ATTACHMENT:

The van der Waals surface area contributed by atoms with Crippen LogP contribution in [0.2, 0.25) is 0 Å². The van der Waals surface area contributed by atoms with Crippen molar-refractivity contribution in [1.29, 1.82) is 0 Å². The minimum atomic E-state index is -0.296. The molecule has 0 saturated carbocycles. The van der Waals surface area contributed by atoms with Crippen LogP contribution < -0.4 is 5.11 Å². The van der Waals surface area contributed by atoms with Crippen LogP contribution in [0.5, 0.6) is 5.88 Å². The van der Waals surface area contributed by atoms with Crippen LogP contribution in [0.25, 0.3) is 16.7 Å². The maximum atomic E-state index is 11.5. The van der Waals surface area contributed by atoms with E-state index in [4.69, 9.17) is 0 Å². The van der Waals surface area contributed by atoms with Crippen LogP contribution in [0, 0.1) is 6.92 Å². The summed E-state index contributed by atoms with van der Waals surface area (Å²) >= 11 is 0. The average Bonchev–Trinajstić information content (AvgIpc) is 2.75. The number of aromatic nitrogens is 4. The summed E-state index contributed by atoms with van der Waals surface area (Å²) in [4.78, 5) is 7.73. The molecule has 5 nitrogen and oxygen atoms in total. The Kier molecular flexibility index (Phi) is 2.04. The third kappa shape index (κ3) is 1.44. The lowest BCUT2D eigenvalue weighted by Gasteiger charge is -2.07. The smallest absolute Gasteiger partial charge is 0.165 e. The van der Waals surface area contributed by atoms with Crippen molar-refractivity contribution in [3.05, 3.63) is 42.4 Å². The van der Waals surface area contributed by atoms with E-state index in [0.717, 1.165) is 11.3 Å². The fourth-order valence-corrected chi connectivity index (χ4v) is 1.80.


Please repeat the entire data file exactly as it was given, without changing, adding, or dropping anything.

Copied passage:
The van der Waals surface area contributed by atoms with Crippen LogP contribution in [0.2, 0.25) is 0 Å². The van der Waals surface area contributed by atoms with Crippen molar-refractivity contribution in [1.29, 1.82) is 0 Å². The minimum atomic E-state index is -0.296. The molecule has 0 saturated carbocycles. The van der Waals surface area contributed by atoms with Crippen LogP contribution < -0.4 is 5.11 Å². The van der Waals surface area contributed by atoms with Crippen LogP contribution in [0.5, 0.6) is 5.88 Å². The van der Waals surface area contributed by atoms with Crippen LogP contribution in [0.25, 0.3) is 16.7 Å². The maximum atomic E-state index is 11.5. The van der Waals surface area contributed by atoms with E-state index in [4.69, 9.17) is 0 Å². The van der Waals surface area contributed by atoms with Crippen LogP contribution in [0, 0.1) is 6.92 Å². The summed E-state index contributed by atoms with van der Waals surface area (Å²) >= 11 is 0. The average Bonchev–Trinajstić information content (AvgIpc) is 2.75. The number of aromatic nitrogens is 4. The summed E-state index contributed by atoms with van der Waals surface area (Å²) in [4.78, 5) is 7.73. The molecule has 5 nitrogen and oxygen atoms in total. The Kier molecular flexibility index (Phi) is 2.04. The third kappa shape index (κ3) is 1.44. The lowest BCUT2D eigenvalue weighted by Gasteiger charge is -2.07. The smallest absolute Gasteiger partial charge is 0.165 e. The van der Waals surface area contributed by atoms with Crippen molar-refractivity contribution in [3.05, 3.63) is 42.4 Å². The van der Waals surface area contributed by atoms with E-state index in [0.717, 1.165) is 11.3 Å². The fourth-order valence-corrected chi connectivity index (χ4v) is 1.80.